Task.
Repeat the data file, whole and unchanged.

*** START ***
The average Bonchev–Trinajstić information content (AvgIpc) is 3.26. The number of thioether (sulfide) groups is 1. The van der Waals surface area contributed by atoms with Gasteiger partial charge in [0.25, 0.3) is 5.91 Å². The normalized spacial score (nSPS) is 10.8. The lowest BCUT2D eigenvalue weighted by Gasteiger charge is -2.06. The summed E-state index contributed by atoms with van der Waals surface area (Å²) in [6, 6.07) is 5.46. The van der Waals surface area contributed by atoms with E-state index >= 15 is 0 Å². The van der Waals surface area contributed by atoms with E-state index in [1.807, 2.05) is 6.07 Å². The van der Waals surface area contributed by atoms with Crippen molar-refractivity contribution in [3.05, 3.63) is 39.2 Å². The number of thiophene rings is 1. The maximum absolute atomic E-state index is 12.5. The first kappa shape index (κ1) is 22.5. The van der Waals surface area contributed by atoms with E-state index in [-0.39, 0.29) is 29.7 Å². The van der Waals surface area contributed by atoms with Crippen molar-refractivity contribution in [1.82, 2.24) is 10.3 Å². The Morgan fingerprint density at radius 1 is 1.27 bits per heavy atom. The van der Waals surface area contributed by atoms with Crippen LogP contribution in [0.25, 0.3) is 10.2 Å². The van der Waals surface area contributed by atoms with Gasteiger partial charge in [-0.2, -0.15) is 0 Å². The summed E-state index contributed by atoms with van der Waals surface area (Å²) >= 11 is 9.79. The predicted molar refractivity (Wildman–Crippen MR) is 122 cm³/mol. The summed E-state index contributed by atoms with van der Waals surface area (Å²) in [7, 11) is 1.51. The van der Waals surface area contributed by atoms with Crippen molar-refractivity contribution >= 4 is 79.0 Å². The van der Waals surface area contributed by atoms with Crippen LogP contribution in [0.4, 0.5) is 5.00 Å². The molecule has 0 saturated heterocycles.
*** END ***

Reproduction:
The average Bonchev–Trinajstić information content (AvgIpc) is 3.26. The number of thioether (sulfide) groups is 1. The van der Waals surface area contributed by atoms with Gasteiger partial charge in [0.25, 0.3) is 5.91 Å². The normalized spacial score (nSPS) is 10.8. The lowest BCUT2D eigenvalue weighted by Gasteiger charge is -2.06. The summed E-state index contributed by atoms with van der Waals surface area (Å²) in [6, 6.07) is 5.46. The van der Waals surface area contributed by atoms with E-state index >= 15 is 0 Å². The van der Waals surface area contributed by atoms with E-state index in [1.807, 2.05) is 6.07 Å². The van der Waals surface area contributed by atoms with Crippen molar-refractivity contribution in [3.05, 3.63) is 39.2 Å². The number of thiophene rings is 1. The maximum absolute atomic E-state index is 12.5. The first kappa shape index (κ1) is 22.5. The van der Waals surface area contributed by atoms with E-state index in [-0.39, 0.29) is 29.7 Å². The van der Waals surface area contributed by atoms with Crippen molar-refractivity contribution in [1.82, 2.24) is 10.3 Å². The Morgan fingerprint density at radius 1 is 1.27 bits per heavy atom. The van der Waals surface area contributed by atoms with Crippen LogP contribution in [0.25, 0.3) is 10.2 Å². The van der Waals surface area contributed by atoms with Gasteiger partial charge in [-0.2, -0.15) is 0 Å². The summed E-state index contributed by atoms with van der Waals surface area (Å²) >= 11 is 9.79. The predicted molar refractivity (Wildman–Crippen MR) is 122 cm³/mol. The summed E-state index contributed by atoms with van der Waals surface area (Å²) in [7, 11) is 1.51. The van der Waals surface area contributed by atoms with Crippen molar-refractivity contribution >= 4 is 79.0 Å². The van der Waals surface area contributed by atoms with Crippen LogP contribution in [0.4, 0.5) is 5.00 Å². The molecule has 0 saturated heterocycles.